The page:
[00:14:31] So that is to devise a probable explanation. It can be an explanation. It can be a plan. It can be a system. It can be a design that is to device. For example, we can say great efforts have been made to devise cotton picking machines, but as yet complete success has not been obtained. So that was device.

[00:14:52] Now let’s move on to talk about the last word for today’s episode. And that is onset O N S E T. Onset. Let’s take a look. First, how we used it in the text, we said the onset of a meteor shower is triggered when Earth’s orbit passes near the course of this stream of debris. Now here, we’re talking about it scientifically, obviously we’re not talking about how ancient people saw it as a Herald of some disaster or something.

[00:15:20] It might be disastrous. Of course, we know that not from movies, but we know that they have the power to destroy planet earth. As we know it. But thankfully we’ve been lucky enough to avoid all these great meteor showers that might cause our extinction, for example, but let’s not be dramatic about that.

[00:15:38] And let’s go back to unset, O N S E T. What does it mean? The onset of a meteor shower is triggered when earth orbit passes near the course of the stream of debris. The onset of something is the beginning of it. And we use it specially to refer to something unpleasant. Now I want you to keep that in mind, because onset is usually used for something unpleasant.

[00:16:01] We don’t usually use it to talk about beautiful things or pleasant things. For example, we can say most of the passes have been closed with the onset of winter. I wouldn’t say winter is an unpleasant thing, but the closing of these pasts is an unpleasant thing. The onset of winter in this way is an unpleasant thing.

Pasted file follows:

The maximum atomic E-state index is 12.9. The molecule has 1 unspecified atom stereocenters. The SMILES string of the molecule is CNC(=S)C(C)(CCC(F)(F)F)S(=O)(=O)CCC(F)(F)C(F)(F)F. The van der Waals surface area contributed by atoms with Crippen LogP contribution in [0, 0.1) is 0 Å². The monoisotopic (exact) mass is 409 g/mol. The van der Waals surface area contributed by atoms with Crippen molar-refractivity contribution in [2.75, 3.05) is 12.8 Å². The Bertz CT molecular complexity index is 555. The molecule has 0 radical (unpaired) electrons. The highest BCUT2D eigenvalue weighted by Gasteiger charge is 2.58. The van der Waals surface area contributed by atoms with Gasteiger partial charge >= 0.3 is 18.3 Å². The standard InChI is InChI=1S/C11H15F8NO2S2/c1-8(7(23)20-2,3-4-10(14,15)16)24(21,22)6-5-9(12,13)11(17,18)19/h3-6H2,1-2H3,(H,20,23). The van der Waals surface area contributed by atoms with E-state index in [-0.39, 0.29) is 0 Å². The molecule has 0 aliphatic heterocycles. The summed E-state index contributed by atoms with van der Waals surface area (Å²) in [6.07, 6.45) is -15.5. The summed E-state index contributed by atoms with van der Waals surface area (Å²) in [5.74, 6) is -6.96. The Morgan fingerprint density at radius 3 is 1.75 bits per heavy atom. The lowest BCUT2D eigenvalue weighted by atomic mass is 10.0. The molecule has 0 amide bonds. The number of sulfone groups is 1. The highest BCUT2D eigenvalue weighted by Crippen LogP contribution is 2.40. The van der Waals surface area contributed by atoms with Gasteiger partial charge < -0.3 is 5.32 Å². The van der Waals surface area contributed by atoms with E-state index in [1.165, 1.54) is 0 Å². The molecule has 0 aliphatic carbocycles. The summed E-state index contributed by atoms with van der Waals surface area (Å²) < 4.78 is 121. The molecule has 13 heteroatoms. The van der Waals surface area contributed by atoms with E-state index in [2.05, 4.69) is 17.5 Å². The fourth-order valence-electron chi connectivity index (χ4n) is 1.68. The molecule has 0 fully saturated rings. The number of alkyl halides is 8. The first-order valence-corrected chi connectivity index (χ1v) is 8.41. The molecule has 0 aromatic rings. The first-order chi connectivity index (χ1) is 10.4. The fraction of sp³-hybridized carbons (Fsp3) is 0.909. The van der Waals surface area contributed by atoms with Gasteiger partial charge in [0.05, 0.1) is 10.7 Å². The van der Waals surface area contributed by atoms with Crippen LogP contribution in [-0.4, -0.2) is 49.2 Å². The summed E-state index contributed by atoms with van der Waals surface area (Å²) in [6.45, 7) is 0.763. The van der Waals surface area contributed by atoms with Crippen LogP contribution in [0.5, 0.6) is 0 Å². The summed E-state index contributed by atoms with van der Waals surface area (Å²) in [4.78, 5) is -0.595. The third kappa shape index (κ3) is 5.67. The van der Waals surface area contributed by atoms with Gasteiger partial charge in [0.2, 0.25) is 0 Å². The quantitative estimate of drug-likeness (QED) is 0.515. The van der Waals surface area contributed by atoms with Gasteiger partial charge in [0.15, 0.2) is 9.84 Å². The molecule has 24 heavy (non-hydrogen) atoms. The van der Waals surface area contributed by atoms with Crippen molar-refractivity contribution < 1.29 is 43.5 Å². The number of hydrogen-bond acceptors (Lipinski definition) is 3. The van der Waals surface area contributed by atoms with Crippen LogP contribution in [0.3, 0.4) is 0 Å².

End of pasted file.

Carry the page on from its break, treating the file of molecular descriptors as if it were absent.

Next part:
[00:16:22] How would that being said, these would be all the words I want to talk to you about today. Before I leave you, let me remind you that you can find the transcript of this episode in a link. I will leave in the description. You will also find the link to Patreon. Take the link, become patrons of English, plus podcasts, support us and help us continue creating the content you love.

[00:16:40] And by becoming our patron on Patreon, you will get premium PDF worksheets for every single episode we create. And there’s more benefits coming your way. As I said earlier in the episode, which I will announce very soon, there’s another link to our mailing list. You can subscribe to our mailing list. And get an update every two weeks of the new chapter that we add every two weeks, we will know about all the new episodes that are coming your way in the coming two weeks.

[00:17:05] And we will select some of our premium PDF practice worksheets, and we will send them to you as a token of our gratitude for your subscribing to our mailing list. That being said, thank you very much for listening to another episode from English plus podcast. This is your host, Danny. I will see you next time.